Ten Thousand Villages closing nine 'unprofitable' fair trade stores

Nine of the Ten Thousand Villages fair trade stores in Ontario, Alberta, Quebec and Saskatchewan have closed. The retailer's CEO says they were unprofitable — in part because of changing consumer habits.

Changing consumer habits putting financial pressure on stores, retailer's CEO says

Items made by artisans around the world are sold in Ten Thousand Villages stores. Nine stores will be closed as the fair trade retailer makes changes to how to sells its items. (CBC)

Ten Thousand Villages has announced it is closing nine of its "unprofitable" fair trade stores.

Retail stores in Calgary, Saskatoon, two in Montreal, two in Ontario — St. Jacobs and Stratford — will close. Those stores join the shop in Lethbridge, Alta, which closed at the end of 2017, and two independently operated stores in Red Deer, Alta., and Windsor, Ont.

The retail stores were started by Mennonite Central Committee Canada in 1946. They sell items made by artisans around the world, often using local materials that are natural or recycled. It pays the artisans for their work to give them a "fair, stable income," the store's website says.

Ten Thousand Villages CEO Holly deGraaf said in a release that the retail industry in Canada is experiencing turmoil as consumers change how they shop, "resulting in financial pressures and closures."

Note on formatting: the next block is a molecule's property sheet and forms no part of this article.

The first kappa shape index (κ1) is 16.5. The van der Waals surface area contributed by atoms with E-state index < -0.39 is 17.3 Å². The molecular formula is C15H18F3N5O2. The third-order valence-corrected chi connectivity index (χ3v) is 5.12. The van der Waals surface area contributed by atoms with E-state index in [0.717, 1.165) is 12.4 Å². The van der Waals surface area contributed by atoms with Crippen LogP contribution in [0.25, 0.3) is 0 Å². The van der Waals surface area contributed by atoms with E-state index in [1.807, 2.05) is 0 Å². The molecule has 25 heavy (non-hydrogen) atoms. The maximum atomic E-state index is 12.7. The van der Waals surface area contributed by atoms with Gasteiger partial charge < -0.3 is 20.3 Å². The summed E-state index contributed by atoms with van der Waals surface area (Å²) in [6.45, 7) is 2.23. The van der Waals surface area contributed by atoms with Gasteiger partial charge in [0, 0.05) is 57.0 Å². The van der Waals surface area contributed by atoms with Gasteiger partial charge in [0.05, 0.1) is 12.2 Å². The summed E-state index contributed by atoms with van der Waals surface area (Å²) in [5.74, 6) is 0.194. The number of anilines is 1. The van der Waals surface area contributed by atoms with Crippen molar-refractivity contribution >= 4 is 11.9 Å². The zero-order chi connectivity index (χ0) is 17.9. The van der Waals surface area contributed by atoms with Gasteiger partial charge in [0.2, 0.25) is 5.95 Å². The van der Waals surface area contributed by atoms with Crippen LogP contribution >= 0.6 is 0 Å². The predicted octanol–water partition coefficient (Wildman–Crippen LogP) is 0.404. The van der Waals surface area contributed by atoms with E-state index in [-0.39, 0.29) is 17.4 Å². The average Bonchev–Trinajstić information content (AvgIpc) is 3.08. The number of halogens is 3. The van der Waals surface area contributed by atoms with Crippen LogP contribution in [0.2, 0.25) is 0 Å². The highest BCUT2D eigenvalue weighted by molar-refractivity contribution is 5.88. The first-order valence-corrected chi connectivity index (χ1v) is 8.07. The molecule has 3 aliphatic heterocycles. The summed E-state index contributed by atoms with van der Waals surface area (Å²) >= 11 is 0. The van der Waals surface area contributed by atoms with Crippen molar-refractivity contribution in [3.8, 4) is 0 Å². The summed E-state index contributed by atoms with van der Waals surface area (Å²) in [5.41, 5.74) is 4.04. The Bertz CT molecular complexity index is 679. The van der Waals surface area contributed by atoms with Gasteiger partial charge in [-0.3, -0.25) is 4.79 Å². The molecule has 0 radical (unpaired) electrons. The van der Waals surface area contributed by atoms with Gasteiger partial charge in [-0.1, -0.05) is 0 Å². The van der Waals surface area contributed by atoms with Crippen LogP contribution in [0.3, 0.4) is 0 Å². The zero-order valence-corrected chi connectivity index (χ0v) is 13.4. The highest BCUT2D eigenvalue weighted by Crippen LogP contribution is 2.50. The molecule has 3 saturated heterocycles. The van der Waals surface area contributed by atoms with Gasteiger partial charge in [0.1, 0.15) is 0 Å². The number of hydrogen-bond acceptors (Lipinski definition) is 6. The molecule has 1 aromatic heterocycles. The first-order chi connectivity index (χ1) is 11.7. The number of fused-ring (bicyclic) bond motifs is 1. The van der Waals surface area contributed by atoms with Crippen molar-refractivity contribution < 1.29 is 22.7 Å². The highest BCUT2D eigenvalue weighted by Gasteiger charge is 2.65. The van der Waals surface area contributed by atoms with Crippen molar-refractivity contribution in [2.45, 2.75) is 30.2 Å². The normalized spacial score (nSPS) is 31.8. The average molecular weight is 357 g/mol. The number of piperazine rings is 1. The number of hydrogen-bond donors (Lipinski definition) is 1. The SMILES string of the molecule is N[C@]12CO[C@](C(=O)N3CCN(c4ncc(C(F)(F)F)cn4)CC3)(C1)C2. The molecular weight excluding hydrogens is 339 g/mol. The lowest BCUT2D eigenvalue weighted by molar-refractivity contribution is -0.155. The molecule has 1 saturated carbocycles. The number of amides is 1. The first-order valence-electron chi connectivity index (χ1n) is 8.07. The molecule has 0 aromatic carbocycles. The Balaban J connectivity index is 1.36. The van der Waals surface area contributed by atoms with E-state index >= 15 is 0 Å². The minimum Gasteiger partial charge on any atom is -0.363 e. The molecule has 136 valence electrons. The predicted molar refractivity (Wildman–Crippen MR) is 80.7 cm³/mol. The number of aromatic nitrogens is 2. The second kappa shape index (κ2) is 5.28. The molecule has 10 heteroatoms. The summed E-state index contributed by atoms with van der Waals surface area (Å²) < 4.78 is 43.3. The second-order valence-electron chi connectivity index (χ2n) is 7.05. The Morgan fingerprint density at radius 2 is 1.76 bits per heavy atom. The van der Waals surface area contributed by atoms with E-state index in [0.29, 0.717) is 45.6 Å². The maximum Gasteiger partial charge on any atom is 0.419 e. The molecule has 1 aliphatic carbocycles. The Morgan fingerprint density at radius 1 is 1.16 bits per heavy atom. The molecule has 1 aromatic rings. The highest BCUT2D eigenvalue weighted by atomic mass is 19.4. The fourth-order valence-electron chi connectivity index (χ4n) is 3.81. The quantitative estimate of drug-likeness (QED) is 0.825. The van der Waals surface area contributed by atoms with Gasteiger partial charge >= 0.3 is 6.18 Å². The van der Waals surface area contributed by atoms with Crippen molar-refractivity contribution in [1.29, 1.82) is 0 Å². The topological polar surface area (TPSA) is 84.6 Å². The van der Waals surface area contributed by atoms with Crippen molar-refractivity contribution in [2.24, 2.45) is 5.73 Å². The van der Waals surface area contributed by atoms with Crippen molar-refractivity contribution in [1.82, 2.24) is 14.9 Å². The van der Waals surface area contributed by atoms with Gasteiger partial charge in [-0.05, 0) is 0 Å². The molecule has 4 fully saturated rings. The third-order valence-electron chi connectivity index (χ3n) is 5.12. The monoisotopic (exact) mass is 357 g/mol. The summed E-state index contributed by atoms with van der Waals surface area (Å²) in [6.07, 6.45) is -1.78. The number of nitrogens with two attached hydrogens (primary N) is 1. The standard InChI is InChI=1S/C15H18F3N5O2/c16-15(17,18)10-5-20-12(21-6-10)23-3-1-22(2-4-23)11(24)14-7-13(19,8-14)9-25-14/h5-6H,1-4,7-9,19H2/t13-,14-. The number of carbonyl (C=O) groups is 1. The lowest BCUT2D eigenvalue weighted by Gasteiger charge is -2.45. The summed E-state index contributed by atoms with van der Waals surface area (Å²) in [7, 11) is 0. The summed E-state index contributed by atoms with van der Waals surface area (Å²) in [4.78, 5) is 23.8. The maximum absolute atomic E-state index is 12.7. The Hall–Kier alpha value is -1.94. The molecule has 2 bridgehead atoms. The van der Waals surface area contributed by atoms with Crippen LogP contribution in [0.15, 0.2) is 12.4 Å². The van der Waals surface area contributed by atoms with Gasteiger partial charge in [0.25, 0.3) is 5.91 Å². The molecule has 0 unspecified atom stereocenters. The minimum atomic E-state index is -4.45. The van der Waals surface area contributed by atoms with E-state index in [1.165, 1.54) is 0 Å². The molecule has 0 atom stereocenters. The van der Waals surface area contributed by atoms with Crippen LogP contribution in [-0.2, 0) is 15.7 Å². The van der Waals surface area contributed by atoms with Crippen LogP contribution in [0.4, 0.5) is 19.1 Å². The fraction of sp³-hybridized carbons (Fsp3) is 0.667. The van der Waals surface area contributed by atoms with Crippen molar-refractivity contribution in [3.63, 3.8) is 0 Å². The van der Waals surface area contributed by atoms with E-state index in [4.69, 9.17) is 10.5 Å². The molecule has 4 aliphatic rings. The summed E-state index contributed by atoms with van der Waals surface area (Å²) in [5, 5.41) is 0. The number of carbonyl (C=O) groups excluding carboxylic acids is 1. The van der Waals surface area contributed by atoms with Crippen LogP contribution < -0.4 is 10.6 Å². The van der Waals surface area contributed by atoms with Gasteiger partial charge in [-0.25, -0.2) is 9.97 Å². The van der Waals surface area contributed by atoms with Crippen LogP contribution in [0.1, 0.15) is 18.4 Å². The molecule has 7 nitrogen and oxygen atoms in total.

Concerned about impact on artisans

The retailer said it will focus on reducing further loses and plan to work to improve sales at the 25 stores that will remain open, as well as its website.

"We have communicated this news to all Ten Thousand Villages staff, and our priority will be to work out these closures with respect for our staff, volunteers and the communities they serve, as well as our artisan partners," deGraaf said.

MCC Canada executive director Rick Cober Bauman said it was a difficult decision to close the stores.

"We are deeply concerned about the impact on artisans, some of whom will have reduced access to markets for their products," he said.

"Artisans have been paid in full for the goods we have purchased from them, in keeping with fair trade principles."


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